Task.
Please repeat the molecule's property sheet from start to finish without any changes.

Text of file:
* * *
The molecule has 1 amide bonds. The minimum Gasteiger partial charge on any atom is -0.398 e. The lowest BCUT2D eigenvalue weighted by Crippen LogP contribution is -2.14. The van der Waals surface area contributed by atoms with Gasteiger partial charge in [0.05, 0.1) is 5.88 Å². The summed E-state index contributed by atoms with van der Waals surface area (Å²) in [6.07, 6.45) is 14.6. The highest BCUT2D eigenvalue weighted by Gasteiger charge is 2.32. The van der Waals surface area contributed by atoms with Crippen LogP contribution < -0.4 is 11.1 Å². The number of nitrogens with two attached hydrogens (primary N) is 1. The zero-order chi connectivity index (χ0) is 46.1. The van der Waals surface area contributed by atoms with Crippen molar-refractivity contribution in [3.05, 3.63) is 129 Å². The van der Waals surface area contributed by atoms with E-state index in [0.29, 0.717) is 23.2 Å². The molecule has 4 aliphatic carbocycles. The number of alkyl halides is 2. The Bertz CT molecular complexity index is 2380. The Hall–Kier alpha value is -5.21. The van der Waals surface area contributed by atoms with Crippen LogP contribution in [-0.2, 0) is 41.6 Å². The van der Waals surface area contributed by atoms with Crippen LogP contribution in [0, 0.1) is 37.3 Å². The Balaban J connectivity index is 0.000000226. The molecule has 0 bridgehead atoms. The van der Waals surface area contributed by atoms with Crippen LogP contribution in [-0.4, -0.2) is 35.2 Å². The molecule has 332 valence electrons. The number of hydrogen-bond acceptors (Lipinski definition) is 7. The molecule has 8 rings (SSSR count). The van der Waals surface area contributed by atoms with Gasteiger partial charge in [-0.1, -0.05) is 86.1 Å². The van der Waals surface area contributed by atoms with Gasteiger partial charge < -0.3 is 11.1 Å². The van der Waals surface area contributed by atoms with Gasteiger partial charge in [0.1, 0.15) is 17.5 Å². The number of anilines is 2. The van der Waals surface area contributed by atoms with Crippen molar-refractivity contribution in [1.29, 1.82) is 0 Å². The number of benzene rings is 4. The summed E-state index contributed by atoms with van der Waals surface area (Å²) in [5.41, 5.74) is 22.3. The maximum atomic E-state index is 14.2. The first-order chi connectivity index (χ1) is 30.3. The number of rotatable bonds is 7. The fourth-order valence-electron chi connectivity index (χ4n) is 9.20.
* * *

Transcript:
The molecule has 1 amide bonds. The minimum Gasteiger partial charge on any atom is -0.398 e. The lowest BCUT2D eigenvalue weighted by Crippen LogP contribution is -2.14. The van der Waals surface area contributed by atoms with Gasteiger partial charge in [0.05, 0.1) is 5.88 Å². The summed E-state index contributed by atoms with van der Waals surface area (Å²) in [6.07, 6.45) is 14.6. The highest BCUT2D eigenvalue weighted by Gasteiger charge is 2.32. The van der Waals surface area contributed by atoms with Crippen LogP contribution < -0.4 is 11.1 Å². The number of nitrogens with two attached hydrogens (primary N) is 1. The zero-order chi connectivity index (χ0) is 46.1. The van der Waals surface area contributed by atoms with Crippen molar-refractivity contribution in [3.05, 3.63) is 129 Å². The van der Waals surface area contributed by atoms with E-state index in [0.29, 0.717) is 23.2 Å². The molecule has 4 aliphatic carbocycles. The number of alkyl halides is 2. The Bertz CT molecular complexity index is 2380. The Hall–Kier alpha value is -5.21. The van der Waals surface area contributed by atoms with Crippen LogP contribution in [-0.2, 0) is 41.6 Å². The van der Waals surface area contributed by atoms with Crippen LogP contribution in [0, 0.1) is 37.3 Å². The Balaban J connectivity index is 0.000000226. The molecule has 0 bridgehead atoms. The van der Waals surface area contributed by atoms with Crippen LogP contribution in [-0.4, -0.2) is 35.2 Å². The molecule has 332 valence electrons. The number of hydrogen-bond acceptors (Lipinski definition) is 7. The molecule has 8 rings (SSSR count). The van der Waals surface area contributed by atoms with Gasteiger partial charge in [-0.1, -0.05) is 86.1 Å². The van der Waals surface area contributed by atoms with Gasteiger partial charge < -0.3 is 11.1 Å². The van der Waals surface area contributed by atoms with Gasteiger partial charge in [0.1, 0.15) is 17.5 Å². The number of anilines is 2. The van der Waals surface area contributed by atoms with Crippen molar-refractivity contribution in [1.29, 1.82) is 0 Å². The number of benzene rings is 4. The summed E-state index contributed by atoms with van der Waals surface area (Å²) in [5.41, 5.74) is 22.3. The maximum atomic E-state index is 14.2. The first-order chi connectivity index (χ1) is 30.3. The number of rotatable bonds is 7. The fourth-order valence-electron chi connectivity index (χ4n) is 9.20.